My first impression of this book was a negative one. Hear the preface: "Many theories try to explain the psychological and sociological reasons why people nurture spiritual beliefs, but the answer is found in neuroscience - indeed, in the very synapses of our brain." Sounds like the personal bias of a scientist all too excited by his subject - and taken literally it is nothing more. Stick to the book nevertheless, it's worthwhile. You'll get a fine overview on what today's brain research is able to establish about the cerebral representation of different kinds of religious and spiritual experiences - including the rare case of an atheist seriously meditating on God. All these findings are presented in a well readable often even fascinating manner. The problems lie in the authors philosophical framework. On one side there is a solid piece of criticism in the book. In the chapter "Becoming a Better Believer" Bacon's teaching of the idols blurring our view of the world is extended to a list of twenty-seven biases by which we may be seduced to distort reality. Good reading for everybody. But where to does it lead the authors? They adopt a nearly constructivist theory of knowledge where everything might be biased and so everything might be wrong (or true). "Therefore, our subjective experience becomes the sole arbiter of what we consider real." (P. 278) So why list all the possible biases? It does only make half sense if we just do it to become aware of our limitations. If everything is incurably biased why do science? Getting aware of biases makes real sense only if we want to use this knowledge to avoid them as good as possible.Read more ›
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Format: Paperback Verified Purchase
Wonderful information. Andrew Newberg, MD and Mark Waldman have done many years of in depth research discovering the neural processes and growth the brain goes through with beliefs and meditation. I highly recommend all of their books for healing information and brain health, and memory health. They make the information about the brain easy, acceptable and very user friendly.
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Format: Paperback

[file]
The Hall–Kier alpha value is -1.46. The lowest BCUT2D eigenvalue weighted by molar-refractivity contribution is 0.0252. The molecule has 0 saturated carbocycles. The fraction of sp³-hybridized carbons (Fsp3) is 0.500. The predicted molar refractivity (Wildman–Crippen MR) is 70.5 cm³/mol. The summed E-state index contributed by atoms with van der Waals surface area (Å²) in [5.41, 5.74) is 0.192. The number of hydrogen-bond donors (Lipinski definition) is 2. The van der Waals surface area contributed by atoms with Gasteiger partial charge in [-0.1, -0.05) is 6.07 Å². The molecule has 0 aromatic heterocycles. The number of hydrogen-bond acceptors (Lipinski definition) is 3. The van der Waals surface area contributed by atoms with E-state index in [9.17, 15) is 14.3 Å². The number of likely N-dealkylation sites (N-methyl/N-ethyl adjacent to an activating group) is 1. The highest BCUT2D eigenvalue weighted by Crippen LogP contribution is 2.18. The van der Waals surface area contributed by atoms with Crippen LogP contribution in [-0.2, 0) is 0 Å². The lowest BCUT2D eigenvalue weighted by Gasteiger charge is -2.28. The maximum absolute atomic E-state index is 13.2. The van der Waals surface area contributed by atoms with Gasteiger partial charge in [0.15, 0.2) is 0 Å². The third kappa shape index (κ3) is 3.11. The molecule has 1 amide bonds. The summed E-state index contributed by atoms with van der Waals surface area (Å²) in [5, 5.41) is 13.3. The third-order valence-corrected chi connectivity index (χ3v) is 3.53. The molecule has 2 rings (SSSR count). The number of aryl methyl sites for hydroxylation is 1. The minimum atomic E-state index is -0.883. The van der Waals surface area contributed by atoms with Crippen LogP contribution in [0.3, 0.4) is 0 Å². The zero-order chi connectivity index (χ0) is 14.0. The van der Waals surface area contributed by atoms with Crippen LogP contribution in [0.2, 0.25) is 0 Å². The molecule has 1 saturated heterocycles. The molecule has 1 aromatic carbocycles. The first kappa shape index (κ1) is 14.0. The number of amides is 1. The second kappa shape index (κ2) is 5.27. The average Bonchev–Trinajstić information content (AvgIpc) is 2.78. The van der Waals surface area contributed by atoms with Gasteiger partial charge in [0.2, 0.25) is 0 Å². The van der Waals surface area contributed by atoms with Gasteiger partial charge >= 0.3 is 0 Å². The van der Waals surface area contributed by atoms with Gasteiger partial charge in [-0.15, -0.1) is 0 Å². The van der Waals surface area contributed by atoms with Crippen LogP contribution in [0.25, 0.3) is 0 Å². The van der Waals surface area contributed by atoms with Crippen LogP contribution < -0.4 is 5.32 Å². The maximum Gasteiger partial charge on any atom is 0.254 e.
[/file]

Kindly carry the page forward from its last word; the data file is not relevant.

Admittedly, I'm somewhat biased about this book. Why? Because I'm Dr. Newberg's co-author! Now,you can read other reviews of this book if you go to the hardback version, called Why We Believe What We Believe: Uncovering Our Biological Need for Meaning, Spirituality, and Truth, but I thought you'd might enjoy a brief authorial commentary. First, it is the only book that definitively describes what a belief is, and how those beliefs take on a sense of reality. The more you reflect on a personal belief-be it religious, political, or romantic-the neural circuits that generate our perception of reality become stronger. If you meditate long enough-on God, or peace, or monetary success-the structure of your thalamus will permanently change. This is what makes the human brain so fascinating-it doesn't clearly distinguish between inner subjective experiences and the objective reality that exists outside. We are given a set of beliefs by parents, teachers, and friends, and for the most part, that becomes our world-view for life. In fact, it's very difficult to neurologically eliminate old beliefs, which goes a long way to explain why personal change is slow. But it is possible, and the book will show you how to identify and change the natural biases we have.

Our research demonstrates that optimistic beliefs (even those that have no realistic basis) are extraordinarily healthy for your body and your brain. They neurologically interrupt anxiety, depression, anger, and fear; they stimulate your immune system; and they motivate you to succeed in obtaining your goals, no matter how wild they may appear to others.